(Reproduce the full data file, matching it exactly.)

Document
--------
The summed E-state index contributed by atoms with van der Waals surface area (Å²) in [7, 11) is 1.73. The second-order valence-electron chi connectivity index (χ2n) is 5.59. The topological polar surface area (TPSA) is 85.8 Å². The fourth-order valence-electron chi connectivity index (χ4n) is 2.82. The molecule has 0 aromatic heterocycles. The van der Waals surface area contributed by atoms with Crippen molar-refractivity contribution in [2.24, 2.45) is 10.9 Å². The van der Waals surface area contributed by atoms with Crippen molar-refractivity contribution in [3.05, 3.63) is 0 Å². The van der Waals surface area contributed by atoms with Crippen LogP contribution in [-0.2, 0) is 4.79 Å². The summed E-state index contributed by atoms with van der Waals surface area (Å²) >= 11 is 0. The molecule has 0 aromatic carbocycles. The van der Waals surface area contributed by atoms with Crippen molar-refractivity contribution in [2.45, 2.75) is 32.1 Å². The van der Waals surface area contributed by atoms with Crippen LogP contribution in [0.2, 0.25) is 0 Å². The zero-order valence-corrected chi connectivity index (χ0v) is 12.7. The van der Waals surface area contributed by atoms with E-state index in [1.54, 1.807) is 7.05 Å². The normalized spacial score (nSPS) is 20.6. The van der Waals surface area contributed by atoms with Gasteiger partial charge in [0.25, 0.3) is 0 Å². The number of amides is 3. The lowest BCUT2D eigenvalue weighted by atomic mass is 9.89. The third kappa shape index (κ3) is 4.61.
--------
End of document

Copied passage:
The summed E-state index contributed by atoms with van der Waals surface area (Å²) in [7, 11) is 1.73. The second-order valence-electron chi connectivity index (χ2n) is 5.59. The topological polar surface area (TPSA) is 85.8 Å². The fourth-order valence-electron chi connectivity index (χ4n) is 2.82. The molecule has 0 aromatic heterocycles. The van der Waals surface area contributed by atoms with Crippen molar-refractivity contribution in [2.24, 2.45) is 10.9 Å². The van der Waals surface area contributed by atoms with Crippen molar-refractivity contribution in [3.05, 3.63) is 0 Å². The van der Waals surface area contributed by atoms with Crippen LogP contribution in [-0.2, 0) is 4.79 Å². The summed E-state index contributed by atoms with van der Waals surface area (Å²) >= 11 is 0. The molecule has 0 aromatic carbocycles. The van der Waals surface area contributed by atoms with Crippen molar-refractivity contribution in [2.45, 2.75) is 32.1 Å². The van der Waals surface area contributed by atoms with Crippen LogP contribution in [0.2, 0.25) is 0 Å². The zero-order valence-corrected chi connectivity index (χ0v) is 12.7. The van der Waals surface area contributed by atoms with E-state index in [1.54, 1.807) is 7.05 Å². The normalized spacial score (nSPS) is 20.6. The van der Waals surface area contributed by atoms with Gasteiger partial charge in [0.25, 0.3) is 0 Å². The number of amides is 3. The lowest BCUT2D eigenvalue weighted by atomic mass is 9.89. The third kappa shape index (κ3) is 4.61.